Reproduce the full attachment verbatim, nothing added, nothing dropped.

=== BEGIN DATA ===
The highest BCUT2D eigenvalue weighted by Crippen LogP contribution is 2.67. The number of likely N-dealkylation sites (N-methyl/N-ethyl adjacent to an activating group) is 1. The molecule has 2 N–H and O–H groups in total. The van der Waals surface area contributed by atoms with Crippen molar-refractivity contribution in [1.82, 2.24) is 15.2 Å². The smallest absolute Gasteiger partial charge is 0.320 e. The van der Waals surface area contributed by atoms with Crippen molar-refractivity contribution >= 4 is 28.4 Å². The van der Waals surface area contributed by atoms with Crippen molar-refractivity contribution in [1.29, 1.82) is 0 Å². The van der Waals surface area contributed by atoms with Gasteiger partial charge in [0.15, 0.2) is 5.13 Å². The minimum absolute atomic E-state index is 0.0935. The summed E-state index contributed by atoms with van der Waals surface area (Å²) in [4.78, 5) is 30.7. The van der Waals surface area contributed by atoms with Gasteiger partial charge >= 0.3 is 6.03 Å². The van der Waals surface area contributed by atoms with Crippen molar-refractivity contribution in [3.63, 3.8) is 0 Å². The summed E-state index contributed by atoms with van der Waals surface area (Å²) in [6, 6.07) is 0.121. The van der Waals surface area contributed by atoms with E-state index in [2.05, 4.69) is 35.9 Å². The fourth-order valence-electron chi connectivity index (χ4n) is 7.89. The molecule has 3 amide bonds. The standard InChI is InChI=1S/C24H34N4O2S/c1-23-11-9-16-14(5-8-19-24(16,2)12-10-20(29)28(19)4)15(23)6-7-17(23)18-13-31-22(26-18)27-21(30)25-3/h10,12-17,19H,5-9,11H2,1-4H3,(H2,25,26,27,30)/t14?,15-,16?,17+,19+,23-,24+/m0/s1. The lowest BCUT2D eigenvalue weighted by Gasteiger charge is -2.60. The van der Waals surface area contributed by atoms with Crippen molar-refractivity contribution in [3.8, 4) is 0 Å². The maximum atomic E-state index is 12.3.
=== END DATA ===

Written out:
The highest BCUT2D eigenvalue weighted by Crippen LogP contribution is 2.67. The number of likely N-dealkylation sites (N-methyl/N-ethyl adjacent to an activating group) is 1. The molecule has 2 N–H and O–H groups in total. The van der Waals surface area contributed by atoms with Crippen molar-refractivity contribution in [1.82, 2.24) is 15.2 Å². The smallest absolute Gasteiger partial charge is 0.320 e. The van der Waals surface area contributed by atoms with Crippen molar-refractivity contribution >= 4 is 28.4 Å². The van der Waals surface area contributed by atoms with Crippen molar-refractivity contribution in [1.29, 1.82) is 0 Å². The van der Waals surface area contributed by atoms with Gasteiger partial charge in [0.15, 0.2) is 5.13 Å². The minimum absolute atomic E-state index is 0.0935. The summed E-state index contributed by atoms with van der Waals surface area (Å²) in [4.78, 5) is 30.7. The van der Waals surface area contributed by atoms with Gasteiger partial charge >= 0.3 is 6.03 Å². The van der Waals surface area contributed by atoms with Crippen molar-refractivity contribution in [3.63, 3.8) is 0 Å². The summed E-state index contributed by atoms with van der Waals surface area (Å²) in [6, 6.07) is 0.121. The van der Waals surface area contributed by atoms with E-state index in [2.05, 4.69) is 35.9 Å². The fourth-order valence-electron chi connectivity index (χ4n) is 7.89. The molecule has 3 amide bonds. The standard InChI is InChI=1S/C24H34N4O2S/c1-23-11-9-16-14(5-8-19-24(16,2)12-10-20(29)28(19)4)15(23)6-7-17(23)18-13-31-22(26-18)27-21(30)25-3/h10,12-17,19H,5-9,11H2,1-4H3,(H2,25,26,27,30)/t14?,15-,16?,17+,19+,23-,24+/m0/s1. The lowest BCUT2D eigenvalue weighted by Gasteiger charge is -2.60. The van der Waals surface area contributed by atoms with Crippen molar-refractivity contribution in [3.8, 4) is 0 Å². The maximum atomic E-state index is 12.3.